FOR IMMEDIATE RELEASE
Amanda Nickerson, Communications Specialist
Society for the Protection of New Hampshire Forests
(603) 224-9945, ext. 301
Living on Earth Host Steve Curwood to Deliver Keynote at Forest Society Conference
Saving Special Places focuses on land conservation
Living on Earth Host Steve Curwood to Deliver Keynote at Forest Society Conference Saving Special Places focuses on land conservation
Concord, N.H., March 28, 2007— Steve Curwood, executive producer and host of Living on Earth, the weekly environmental news and information program distributed by Public Radio International to 300 public radio stations, will be the keynote speaker at the sixth annual Saving Special Places conference in Londonderry, New Hampshire, on Saturday, April 14.
“The Forest Society is delighted and honored that Mr. Curwood accepted our invitation to address some of the most dedicated conservationists New Hampshire has to offer,” said Dijit Taylor, director of the Center for Land Conservation Assistance (CLCA), a program of the Forest Society that provides guidance for towns, organizations and individuals looking to permanently protect land
Curwood’s relationship with public radio goes back to 1979 when he began as a reporter and host of Weekend All Things Considered. He also hosted NPR's World of Opera. Steve has been a journalist for more than 30 years with experience at NPR, CBS News, the Boston Globe, WBUR-FM/Boston and WGBH-TV/Boston.
Curwood shared the 1975 Pulitzer Prize for Public Service as part of the Boston Globe's education team. He is also the recipient of the 2003 Global Green Award for Media Design, the 2003 David A. Brower Award from the Sierra Club for excellence in environmental reporting and the 1992 New England Environmental Leadership Award from Tufts University for his work on promoting environmental awareness. He is president of the World Media Foundation, Inc. and lectures in Environmental Science and Public Policy at Harvard University. He lives in southern New Hampshire with his wife and family and manages his own small woodlot.
The sixth annual Saving Special Places conference--presented by the CLCA, the University of New Hampshire Cooperative Extension, and the NH Office of Energy and Planning, and locally co-hosted by the Southeast Land Trust of New Hampshire, and the town of Londonderry--will be held at Londonderry Middle School on April 14, 2007 from 8:30 a.m. to 4:00 p.m. The conference will host 250 conservationists from around the state. Attendees—including members of conservation commissions and other municipal officials as well as staff and volunteers with local and regional land trusts--will enjoy a day of networking, land conservation and fundraising workshops, and educational fieldtrips.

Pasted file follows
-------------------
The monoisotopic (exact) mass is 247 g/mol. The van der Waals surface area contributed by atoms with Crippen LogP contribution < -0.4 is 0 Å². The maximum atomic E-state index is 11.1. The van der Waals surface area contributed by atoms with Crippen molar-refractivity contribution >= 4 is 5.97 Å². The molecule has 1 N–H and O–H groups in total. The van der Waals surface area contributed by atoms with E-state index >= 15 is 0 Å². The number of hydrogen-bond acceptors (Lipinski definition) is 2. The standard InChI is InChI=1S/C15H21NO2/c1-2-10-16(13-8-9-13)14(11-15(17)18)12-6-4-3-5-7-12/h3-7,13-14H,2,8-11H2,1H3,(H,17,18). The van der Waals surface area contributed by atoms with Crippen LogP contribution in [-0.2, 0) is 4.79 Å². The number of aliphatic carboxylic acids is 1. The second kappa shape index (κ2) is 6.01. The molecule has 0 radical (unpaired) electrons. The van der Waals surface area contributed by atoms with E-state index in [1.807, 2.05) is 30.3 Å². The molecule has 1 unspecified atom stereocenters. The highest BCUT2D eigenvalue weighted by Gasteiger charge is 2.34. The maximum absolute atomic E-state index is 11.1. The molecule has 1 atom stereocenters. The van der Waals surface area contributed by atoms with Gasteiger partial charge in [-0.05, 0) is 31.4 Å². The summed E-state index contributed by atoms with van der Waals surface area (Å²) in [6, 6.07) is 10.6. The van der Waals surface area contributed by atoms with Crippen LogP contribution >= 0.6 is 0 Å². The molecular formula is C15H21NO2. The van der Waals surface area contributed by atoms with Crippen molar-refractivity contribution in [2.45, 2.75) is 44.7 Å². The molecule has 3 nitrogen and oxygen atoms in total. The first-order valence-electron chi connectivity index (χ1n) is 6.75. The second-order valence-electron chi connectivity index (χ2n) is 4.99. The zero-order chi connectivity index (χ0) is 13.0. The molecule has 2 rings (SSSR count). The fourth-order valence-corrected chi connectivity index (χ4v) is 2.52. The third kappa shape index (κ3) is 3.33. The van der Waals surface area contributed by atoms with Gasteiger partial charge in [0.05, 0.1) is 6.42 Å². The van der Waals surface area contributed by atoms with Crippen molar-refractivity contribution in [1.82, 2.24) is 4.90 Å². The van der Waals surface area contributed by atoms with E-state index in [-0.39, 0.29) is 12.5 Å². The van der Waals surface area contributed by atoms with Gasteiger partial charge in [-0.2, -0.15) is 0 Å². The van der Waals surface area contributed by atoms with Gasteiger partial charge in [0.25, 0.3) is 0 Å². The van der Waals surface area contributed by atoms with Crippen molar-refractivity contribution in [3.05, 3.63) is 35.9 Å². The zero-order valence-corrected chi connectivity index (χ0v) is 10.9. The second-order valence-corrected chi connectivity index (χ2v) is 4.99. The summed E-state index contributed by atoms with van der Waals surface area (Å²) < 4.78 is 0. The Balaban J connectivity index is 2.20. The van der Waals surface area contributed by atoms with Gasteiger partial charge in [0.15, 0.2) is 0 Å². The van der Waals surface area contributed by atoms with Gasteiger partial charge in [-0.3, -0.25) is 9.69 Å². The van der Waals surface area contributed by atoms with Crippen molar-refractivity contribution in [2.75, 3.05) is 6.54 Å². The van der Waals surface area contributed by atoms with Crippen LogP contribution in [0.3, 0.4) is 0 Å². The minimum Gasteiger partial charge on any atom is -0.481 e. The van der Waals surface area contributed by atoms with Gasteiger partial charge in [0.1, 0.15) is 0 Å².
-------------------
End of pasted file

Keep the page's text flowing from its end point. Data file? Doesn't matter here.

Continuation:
Also on tap is the annual presentation of the Sarah Thorne Award, given to an individual who has gone beyond working on their own conservation projects and endeavors to increase the capacity of others to permanently protect land and natural resources. It is the only statewide award that is given without regard to the recipient’s organizational affiliation.
Forest Society President/Forester Jane Difley challenges conference participants to attend each year and share how they have used what they’ve learned.
“To preserve the economic vitality and way of life we enjoy in New Hampshire today, we must permanently protect our working forests, wildlife habitat, water resources, farmland and important community landscapes across the state,” Difley said. “Attending the Saving Special Places conference is one way to turn your passion for that mission into action in your own community.” Saving Special Places – 2007 is primarily sponsored by Ransmeier & Spellman PC, with additional support from Kapala Kittredge Associates, NH Conservation Real Estate, Baldwin, Callen & Ransom PLLC, Crafts Appraisal Services, New England Forestry Consultants, The Trust for Public Land, Wiggin & Nourie PA, Benthien Associates, Dwight Keeler & Company Real Estate and Norton Asset Management, Inc.
Conference registration costs $55 and includes lunch. To learn more about the workshops offered or to register please visit the CLCA website, call Trish Churchill at 603-224-9945 or email email@example.com by Monday April 9, 2007.
The Society for the Protection of New Hampshire Forests is the state’s oldest and largest non-profit land conservation organization. In order to preserve the quality of life New Hampshire residents know today, the goal of the Forest Society, in partnership with other conservation organizations, private landowners, and government, is to conserve an additional one million acres of the state’s most significant natural lands for trails, parks, farms and forests by 2026.